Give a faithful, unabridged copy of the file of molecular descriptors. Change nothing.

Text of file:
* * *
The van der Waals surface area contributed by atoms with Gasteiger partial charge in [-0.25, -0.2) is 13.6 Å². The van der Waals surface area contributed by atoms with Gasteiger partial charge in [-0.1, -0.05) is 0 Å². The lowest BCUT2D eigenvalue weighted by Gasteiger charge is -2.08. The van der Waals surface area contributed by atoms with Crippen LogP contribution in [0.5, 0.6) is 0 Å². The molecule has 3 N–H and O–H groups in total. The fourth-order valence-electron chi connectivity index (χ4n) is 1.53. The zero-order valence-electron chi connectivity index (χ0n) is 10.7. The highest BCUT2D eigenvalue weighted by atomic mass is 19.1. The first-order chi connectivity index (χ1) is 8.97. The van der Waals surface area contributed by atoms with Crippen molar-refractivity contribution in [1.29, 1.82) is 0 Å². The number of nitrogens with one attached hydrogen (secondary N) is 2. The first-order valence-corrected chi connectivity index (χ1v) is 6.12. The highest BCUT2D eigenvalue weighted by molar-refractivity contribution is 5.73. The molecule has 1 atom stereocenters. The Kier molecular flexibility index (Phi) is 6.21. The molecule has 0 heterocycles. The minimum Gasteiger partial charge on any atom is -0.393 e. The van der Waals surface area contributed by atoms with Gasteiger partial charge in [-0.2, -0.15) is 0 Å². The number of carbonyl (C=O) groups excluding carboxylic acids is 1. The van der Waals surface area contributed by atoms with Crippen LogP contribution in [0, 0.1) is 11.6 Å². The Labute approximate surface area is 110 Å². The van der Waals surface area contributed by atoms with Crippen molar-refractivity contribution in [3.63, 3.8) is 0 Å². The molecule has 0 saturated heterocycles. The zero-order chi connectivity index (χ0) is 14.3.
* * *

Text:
The van der Waals surface area contributed by atoms with Gasteiger partial charge in [-0.25, -0.2) is 13.6 Å². The van der Waals surface area contributed by atoms with Gasteiger partial charge in [-0.1, -0.05) is 0 Å². The lowest BCUT2D eigenvalue weighted by Gasteiger charge is -2.08. The van der Waals surface area contributed by atoms with Crippen LogP contribution in [0.5, 0.6) is 0 Å². The molecule has 3 N–H and O–H groups in total. The fourth-order valence-electron chi connectivity index (χ4n) is 1.53. The zero-order valence-electron chi connectivity index (χ0n) is 10.7. The highest BCUT2D eigenvalue weighted by atomic mass is 19.1. The first-order chi connectivity index (χ1) is 8.97. The van der Waals surface area contributed by atoms with Crippen molar-refractivity contribution in [1.29, 1.82) is 0 Å². The number of nitrogens with one attached hydrogen (secondary N) is 2. The first-order valence-corrected chi connectivity index (χ1v) is 6.12. The highest BCUT2D eigenvalue weighted by molar-refractivity contribution is 5.73. The molecule has 1 atom stereocenters. The Kier molecular flexibility index (Phi) is 6.21. The molecule has 0 heterocycles. The minimum Gasteiger partial charge on any atom is -0.393 e. The van der Waals surface area contributed by atoms with Gasteiger partial charge in [-0.2, -0.15) is 0 Å². The number of carbonyl (C=O) groups excluding carboxylic acids is 1. The van der Waals surface area contributed by atoms with Crippen LogP contribution in [0, 0.1) is 11.6 Å². The Labute approximate surface area is 110 Å². The van der Waals surface area contributed by atoms with Crippen molar-refractivity contribution in [3.63, 3.8) is 0 Å². The molecule has 0 saturated heterocycles. The zero-order chi connectivity index (χ0) is 14.3.